The state of cinema – 1917

July 29, 2008 § 1 Comment

The July 21, 1917 issue of The Moving Picture World published the opinions of leading figures of Hollywood about the state of cinema then. DeMille, Buckland, Fairbanks, Henry King, Maurice Tourneur…All believed cinema wasn’t completely matured — but their ideas of how it ought to develop take them in different directions. There’s an array of options: Buckland believes in a non-realistic, all-suggestive future when Fairbanks calls for “page of life” stuff (yes, this is Fairbanks way before Thief of Bagdad). Henry King makes ’em “heart high”, what’s become a cliché of Hollywood filmmaking (the love angle), but Edward Sloman takes on that other cliché of Hollywood filmmaking, the blue-tinted day-for-night shooting that my friend Shaye also hates so much. Tourneur is going for the artistic, calls actors “human pigments” and declares his preference for studio shooting (control, control), while British actress-turned-producer Peggy Hyland (brought to the US by Vitagraph in 1916–her studio, “Mayfair Film Corporation”, produced the Charles Brabin directed Persuasive Peggy) defines the artistic as realism…”wholesome” realism, that is.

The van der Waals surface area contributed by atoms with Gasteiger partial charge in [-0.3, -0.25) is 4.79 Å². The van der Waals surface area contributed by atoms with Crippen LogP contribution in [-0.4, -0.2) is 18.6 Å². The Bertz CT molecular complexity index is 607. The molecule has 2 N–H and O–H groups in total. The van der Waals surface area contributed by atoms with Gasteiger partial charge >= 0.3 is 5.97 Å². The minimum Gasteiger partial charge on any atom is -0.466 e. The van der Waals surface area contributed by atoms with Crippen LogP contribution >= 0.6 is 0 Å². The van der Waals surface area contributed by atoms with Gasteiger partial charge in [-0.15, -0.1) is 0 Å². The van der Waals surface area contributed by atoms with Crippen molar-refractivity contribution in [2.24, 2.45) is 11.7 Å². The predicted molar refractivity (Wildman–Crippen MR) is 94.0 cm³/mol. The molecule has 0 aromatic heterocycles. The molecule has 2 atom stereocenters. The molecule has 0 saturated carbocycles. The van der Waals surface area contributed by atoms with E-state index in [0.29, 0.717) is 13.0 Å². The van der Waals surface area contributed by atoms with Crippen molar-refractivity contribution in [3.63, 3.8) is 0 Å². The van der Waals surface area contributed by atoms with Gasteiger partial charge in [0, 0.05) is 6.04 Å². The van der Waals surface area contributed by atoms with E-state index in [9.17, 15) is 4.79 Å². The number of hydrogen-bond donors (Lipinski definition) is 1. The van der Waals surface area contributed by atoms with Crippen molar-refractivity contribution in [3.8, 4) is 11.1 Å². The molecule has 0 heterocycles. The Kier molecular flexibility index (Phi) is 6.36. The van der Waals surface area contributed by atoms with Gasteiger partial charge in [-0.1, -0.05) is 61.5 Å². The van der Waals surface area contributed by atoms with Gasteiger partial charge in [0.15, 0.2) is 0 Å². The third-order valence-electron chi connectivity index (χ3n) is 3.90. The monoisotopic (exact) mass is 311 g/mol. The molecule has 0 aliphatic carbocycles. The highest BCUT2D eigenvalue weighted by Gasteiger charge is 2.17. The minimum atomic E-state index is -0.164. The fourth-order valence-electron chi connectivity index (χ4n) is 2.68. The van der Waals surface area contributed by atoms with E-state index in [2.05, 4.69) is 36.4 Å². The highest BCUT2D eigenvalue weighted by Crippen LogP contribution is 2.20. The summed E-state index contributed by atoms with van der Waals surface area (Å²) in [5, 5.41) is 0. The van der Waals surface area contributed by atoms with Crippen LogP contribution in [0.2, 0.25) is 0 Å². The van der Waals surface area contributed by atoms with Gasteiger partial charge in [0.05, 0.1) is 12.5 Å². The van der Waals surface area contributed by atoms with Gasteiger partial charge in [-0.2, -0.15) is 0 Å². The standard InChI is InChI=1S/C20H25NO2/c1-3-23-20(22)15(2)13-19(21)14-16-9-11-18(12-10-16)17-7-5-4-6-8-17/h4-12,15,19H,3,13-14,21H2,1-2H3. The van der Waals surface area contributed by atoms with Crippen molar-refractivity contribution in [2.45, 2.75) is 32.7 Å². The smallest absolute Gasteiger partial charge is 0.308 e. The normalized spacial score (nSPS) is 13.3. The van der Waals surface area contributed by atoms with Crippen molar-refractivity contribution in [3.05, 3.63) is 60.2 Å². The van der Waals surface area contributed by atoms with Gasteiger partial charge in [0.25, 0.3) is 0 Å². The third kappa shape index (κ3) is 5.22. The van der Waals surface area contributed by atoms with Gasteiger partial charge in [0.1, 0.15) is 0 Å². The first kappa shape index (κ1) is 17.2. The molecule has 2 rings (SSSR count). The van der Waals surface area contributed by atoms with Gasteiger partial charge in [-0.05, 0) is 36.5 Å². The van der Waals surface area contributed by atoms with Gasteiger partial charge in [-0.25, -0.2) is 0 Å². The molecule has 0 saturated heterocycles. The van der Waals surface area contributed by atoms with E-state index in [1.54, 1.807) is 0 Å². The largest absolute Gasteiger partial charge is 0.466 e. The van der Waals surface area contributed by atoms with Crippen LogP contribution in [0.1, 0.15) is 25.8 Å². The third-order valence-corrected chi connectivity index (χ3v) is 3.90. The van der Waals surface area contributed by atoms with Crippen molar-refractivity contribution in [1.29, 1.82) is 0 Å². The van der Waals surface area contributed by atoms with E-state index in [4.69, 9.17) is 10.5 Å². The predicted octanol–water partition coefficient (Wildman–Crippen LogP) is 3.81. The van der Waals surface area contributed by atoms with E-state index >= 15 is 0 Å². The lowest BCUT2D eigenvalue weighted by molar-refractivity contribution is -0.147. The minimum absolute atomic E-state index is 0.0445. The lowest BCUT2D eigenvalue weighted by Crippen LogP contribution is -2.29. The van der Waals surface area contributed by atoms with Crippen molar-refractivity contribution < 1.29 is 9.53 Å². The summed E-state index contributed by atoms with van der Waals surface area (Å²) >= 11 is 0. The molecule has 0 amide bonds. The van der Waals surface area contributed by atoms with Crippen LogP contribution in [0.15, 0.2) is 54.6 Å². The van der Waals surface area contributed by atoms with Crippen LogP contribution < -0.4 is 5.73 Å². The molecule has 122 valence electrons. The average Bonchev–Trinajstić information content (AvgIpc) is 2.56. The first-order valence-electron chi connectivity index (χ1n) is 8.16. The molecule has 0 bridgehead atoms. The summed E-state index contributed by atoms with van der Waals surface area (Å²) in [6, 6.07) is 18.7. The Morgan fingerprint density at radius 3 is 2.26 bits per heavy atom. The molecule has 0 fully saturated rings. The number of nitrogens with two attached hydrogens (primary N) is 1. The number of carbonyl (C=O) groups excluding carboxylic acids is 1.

Look beyond the slightly pompous style and you’ll find quite a variety of opinions. What’s Hollywood cinema in 1917 ? You tell me:


P.S.: For a bit of context on the pivotal 1917 year, you could worse than start with David Bordwell’s introductory post on 1917. A more recent post on Hart’s early films revisits 1917 with more examples of the domination of continuity principles — fast cutting, multiplication of set-ups, etc.


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